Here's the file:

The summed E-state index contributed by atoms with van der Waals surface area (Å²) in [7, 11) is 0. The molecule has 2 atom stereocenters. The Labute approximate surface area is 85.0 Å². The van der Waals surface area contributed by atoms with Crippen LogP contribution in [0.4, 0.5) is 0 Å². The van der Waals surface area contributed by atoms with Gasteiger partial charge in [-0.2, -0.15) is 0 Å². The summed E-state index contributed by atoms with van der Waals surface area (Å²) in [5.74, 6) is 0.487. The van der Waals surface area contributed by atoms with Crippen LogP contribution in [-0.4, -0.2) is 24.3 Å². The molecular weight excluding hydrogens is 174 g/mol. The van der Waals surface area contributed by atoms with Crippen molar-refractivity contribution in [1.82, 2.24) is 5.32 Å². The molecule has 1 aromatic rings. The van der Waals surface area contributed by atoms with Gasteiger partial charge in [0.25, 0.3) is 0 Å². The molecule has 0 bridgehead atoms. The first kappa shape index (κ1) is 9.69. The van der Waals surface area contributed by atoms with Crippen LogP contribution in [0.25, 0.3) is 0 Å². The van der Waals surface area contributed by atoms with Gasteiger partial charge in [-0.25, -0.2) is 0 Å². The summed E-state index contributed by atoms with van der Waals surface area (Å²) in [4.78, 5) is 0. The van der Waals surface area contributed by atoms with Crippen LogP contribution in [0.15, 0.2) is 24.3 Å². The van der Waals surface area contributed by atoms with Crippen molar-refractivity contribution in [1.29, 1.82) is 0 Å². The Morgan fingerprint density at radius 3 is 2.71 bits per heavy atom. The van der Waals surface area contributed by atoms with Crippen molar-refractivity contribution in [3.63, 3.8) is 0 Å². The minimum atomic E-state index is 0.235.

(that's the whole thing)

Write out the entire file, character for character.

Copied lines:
The summed E-state index contributed by atoms with van der Waals surface area (Å²) in [7, 11) is 0. The molecule has 2 atom stereocenters. The Labute approximate surface area is 85.0 Å². The van der Waals surface area contributed by atoms with Crippen LogP contribution in [0.4, 0.5) is 0 Å². The van der Waals surface area contributed by atoms with Gasteiger partial charge in [-0.2, -0.15) is 0 Å². The summed E-state index contributed by atoms with van der Waals surface area (Å²) in [5.74, 6) is 0.487. The van der Waals surface area contributed by atoms with Crippen LogP contribution in [-0.4, -0.2) is 24.3 Å². The molecular weight excluding hydrogens is 174 g/mol. The van der Waals surface area contributed by atoms with Crippen molar-refractivity contribution in [1.82, 2.24) is 5.32 Å². The molecule has 1 aromatic rings. The van der Waals surface area contributed by atoms with Gasteiger partial charge in [0.25, 0.3) is 0 Å². The molecule has 0 bridgehead atoms. The first kappa shape index (κ1) is 9.69. The van der Waals surface area contributed by atoms with Crippen LogP contribution in [0.25, 0.3) is 0 Å². The van der Waals surface area contributed by atoms with Gasteiger partial charge in [-0.25, -0.2) is 0 Å². The summed E-state index contributed by atoms with van der Waals surface area (Å²) in [4.78, 5) is 0. The van der Waals surface area contributed by atoms with Crippen LogP contribution in [0.15, 0.2) is 24.3 Å². The van der Waals surface area contributed by atoms with Crippen molar-refractivity contribution in [1.29, 1.82) is 0 Å². The Morgan fingerprint density at radius 3 is 2.71 bits per heavy atom. The van der Waals surface area contributed by atoms with Crippen molar-refractivity contribution in [3.63, 3.8) is 0 Å². The minimum atomic E-state index is 0.235.